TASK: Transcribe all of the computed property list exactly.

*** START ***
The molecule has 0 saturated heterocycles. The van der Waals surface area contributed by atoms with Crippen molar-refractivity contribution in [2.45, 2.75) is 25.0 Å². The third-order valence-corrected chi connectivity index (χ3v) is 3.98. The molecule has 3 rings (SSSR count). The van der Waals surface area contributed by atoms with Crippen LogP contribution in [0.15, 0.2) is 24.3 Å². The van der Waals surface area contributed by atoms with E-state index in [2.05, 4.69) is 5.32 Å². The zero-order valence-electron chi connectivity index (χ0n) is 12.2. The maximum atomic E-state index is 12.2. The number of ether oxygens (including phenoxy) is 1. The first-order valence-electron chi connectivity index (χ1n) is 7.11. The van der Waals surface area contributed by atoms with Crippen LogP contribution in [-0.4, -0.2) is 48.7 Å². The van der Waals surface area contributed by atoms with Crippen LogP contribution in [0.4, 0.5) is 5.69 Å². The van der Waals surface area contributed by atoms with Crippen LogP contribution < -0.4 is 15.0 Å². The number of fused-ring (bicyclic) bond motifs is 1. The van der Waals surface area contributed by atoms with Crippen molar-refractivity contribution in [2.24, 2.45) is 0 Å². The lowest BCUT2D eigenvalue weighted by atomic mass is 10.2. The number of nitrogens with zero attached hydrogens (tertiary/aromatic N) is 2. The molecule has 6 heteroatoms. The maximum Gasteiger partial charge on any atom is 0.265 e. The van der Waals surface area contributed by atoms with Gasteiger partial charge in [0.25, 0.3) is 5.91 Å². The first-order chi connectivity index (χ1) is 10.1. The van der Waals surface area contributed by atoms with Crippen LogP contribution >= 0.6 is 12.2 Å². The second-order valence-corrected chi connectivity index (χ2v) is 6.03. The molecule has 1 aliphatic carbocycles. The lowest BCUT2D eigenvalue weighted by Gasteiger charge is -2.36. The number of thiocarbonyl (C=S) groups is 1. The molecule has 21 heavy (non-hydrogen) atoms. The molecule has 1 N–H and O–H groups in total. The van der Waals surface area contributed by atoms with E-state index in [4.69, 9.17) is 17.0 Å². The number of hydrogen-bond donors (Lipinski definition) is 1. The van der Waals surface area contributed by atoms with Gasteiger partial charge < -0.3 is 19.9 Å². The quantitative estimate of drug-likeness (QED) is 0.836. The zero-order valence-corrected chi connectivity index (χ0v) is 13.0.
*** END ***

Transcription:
The molecule has 0 saturated heterocycles. The van der Waals surface area contributed by atoms with Crippen molar-refractivity contribution in [2.45, 2.75) is 25.0 Å². The third-order valence-corrected chi connectivity index (χ3v) is 3.98. The molecule has 3 rings (SSSR count). The van der Waals surface area contributed by atoms with Crippen LogP contribution in [0.15, 0.2) is 24.3 Å². The van der Waals surface area contributed by atoms with E-state index in [2.05, 4.69) is 5.32 Å². The zero-order valence-electron chi connectivity index (χ0n) is 12.2. The maximum atomic E-state index is 12.2. The number of ether oxygens (including phenoxy) is 1. The first-order valence-electron chi connectivity index (χ1n) is 7.11. The van der Waals surface area contributed by atoms with Crippen LogP contribution in [-0.4, -0.2) is 48.7 Å². The van der Waals surface area contributed by atoms with Crippen LogP contribution in [0.4, 0.5) is 5.69 Å². The van der Waals surface area contributed by atoms with Crippen LogP contribution < -0.4 is 15.0 Å². The number of fused-ring (bicyclic) bond motifs is 1. The van der Waals surface area contributed by atoms with Crippen molar-refractivity contribution in [2.24, 2.45) is 0 Å². The lowest BCUT2D eigenvalue weighted by atomic mass is 10.2. The number of nitrogens with zero attached hydrogens (tertiary/aromatic N) is 2. The molecule has 6 heteroatoms. The maximum Gasteiger partial charge on any atom is 0.265 e. The van der Waals surface area contributed by atoms with Gasteiger partial charge in [0.25, 0.3) is 5.91 Å². The first-order chi connectivity index (χ1) is 10.1. The van der Waals surface area contributed by atoms with Crippen LogP contribution >= 0.6 is 12.2 Å². The second-order valence-corrected chi connectivity index (χ2v) is 6.03. The molecule has 1 aliphatic carbocycles. The lowest BCUT2D eigenvalue weighted by Gasteiger charge is -2.36. The number of thiocarbonyl (C=S) groups is 1. The molecule has 21 heavy (non-hydrogen) atoms. The molecule has 1 N–H and O–H groups in total. The van der Waals surface area contributed by atoms with E-state index in [4.69, 9.17) is 17.0 Å². The number of hydrogen-bond donors (Lipinski definition) is 1. The van der Waals surface area contributed by atoms with Gasteiger partial charge < -0.3 is 19.9 Å². The quantitative estimate of drug-likeness (QED) is 0.836. The zero-order valence-corrected chi connectivity index (χ0v) is 13.0.